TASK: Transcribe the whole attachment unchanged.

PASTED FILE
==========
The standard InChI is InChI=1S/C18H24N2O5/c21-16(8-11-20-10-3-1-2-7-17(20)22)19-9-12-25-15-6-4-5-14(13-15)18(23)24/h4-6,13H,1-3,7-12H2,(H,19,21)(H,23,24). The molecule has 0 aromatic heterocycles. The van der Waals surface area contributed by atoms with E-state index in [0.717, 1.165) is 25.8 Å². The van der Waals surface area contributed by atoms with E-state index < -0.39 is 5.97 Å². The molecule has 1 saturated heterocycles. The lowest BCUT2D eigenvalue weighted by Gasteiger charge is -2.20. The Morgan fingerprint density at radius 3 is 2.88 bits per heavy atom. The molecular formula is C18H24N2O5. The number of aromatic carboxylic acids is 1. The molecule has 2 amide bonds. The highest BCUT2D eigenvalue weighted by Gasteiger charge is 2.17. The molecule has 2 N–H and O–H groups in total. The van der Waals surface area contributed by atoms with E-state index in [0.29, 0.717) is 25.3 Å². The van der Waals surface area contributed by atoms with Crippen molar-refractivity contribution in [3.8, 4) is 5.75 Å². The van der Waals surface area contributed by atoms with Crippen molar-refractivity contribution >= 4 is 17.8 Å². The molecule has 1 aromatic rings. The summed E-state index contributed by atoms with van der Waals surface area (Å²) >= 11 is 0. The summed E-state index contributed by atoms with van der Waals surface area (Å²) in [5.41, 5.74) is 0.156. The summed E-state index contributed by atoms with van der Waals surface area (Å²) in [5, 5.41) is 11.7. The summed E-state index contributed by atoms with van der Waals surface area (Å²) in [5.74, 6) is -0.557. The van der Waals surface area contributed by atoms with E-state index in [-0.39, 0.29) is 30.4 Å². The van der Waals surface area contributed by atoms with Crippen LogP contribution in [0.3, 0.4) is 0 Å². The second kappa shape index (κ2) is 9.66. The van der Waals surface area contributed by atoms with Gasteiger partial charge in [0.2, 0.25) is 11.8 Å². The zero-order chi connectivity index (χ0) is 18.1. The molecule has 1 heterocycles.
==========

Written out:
The standard InChI is InChI=1S/C18H24N2O5/c21-16(8-11-20-10-3-1-2-7-17(20)22)19-9-12-25-15-6-4-5-14(13-15)18(23)24/h4-6,13H,1-3,7-12H2,(H,19,21)(H,23,24). The molecule has 0 aromatic heterocycles. The van der Waals surface area contributed by atoms with E-state index in [0.717, 1.165) is 25.8 Å². The van der Waals surface area contributed by atoms with E-state index < -0.39 is 5.97 Å². The molecule has 1 saturated heterocycles. The lowest BCUT2D eigenvalue weighted by Gasteiger charge is -2.20. The Morgan fingerprint density at radius 3 is 2.88 bits per heavy atom. The molecular formula is C18H24N2O5. The number of aromatic carboxylic acids is 1. The molecule has 2 amide bonds. The highest BCUT2D eigenvalue weighted by Gasteiger charge is 2.17. The molecule has 2 N–H and O–H groups in total. The van der Waals surface area contributed by atoms with E-state index in [0.29, 0.717) is 25.3 Å². The van der Waals surface area contributed by atoms with Crippen molar-refractivity contribution in [3.8, 4) is 5.75 Å². The van der Waals surface area contributed by atoms with Crippen molar-refractivity contribution >= 4 is 17.8 Å². The molecule has 1 aromatic rings. The summed E-state index contributed by atoms with van der Waals surface area (Å²) >= 11 is 0. The summed E-state index contributed by atoms with van der Waals surface area (Å²) in [5.41, 5.74) is 0.156. The summed E-state index contributed by atoms with van der Waals surface area (Å²) in [5, 5.41) is 11.7. The summed E-state index contributed by atoms with van der Waals surface area (Å²) in [5.74, 6) is -0.557. The van der Waals surface area contributed by atoms with E-state index in [-0.39, 0.29) is 30.4 Å². The van der Waals surface area contributed by atoms with Crippen LogP contribution in [0.3, 0.4) is 0 Å². The second kappa shape index (κ2) is 9.66. The van der Waals surface area contributed by atoms with Gasteiger partial charge in [0.2, 0.25) is 11.8 Å². The zero-order chi connectivity index (χ0) is 18.1. The molecule has 1 heterocycles.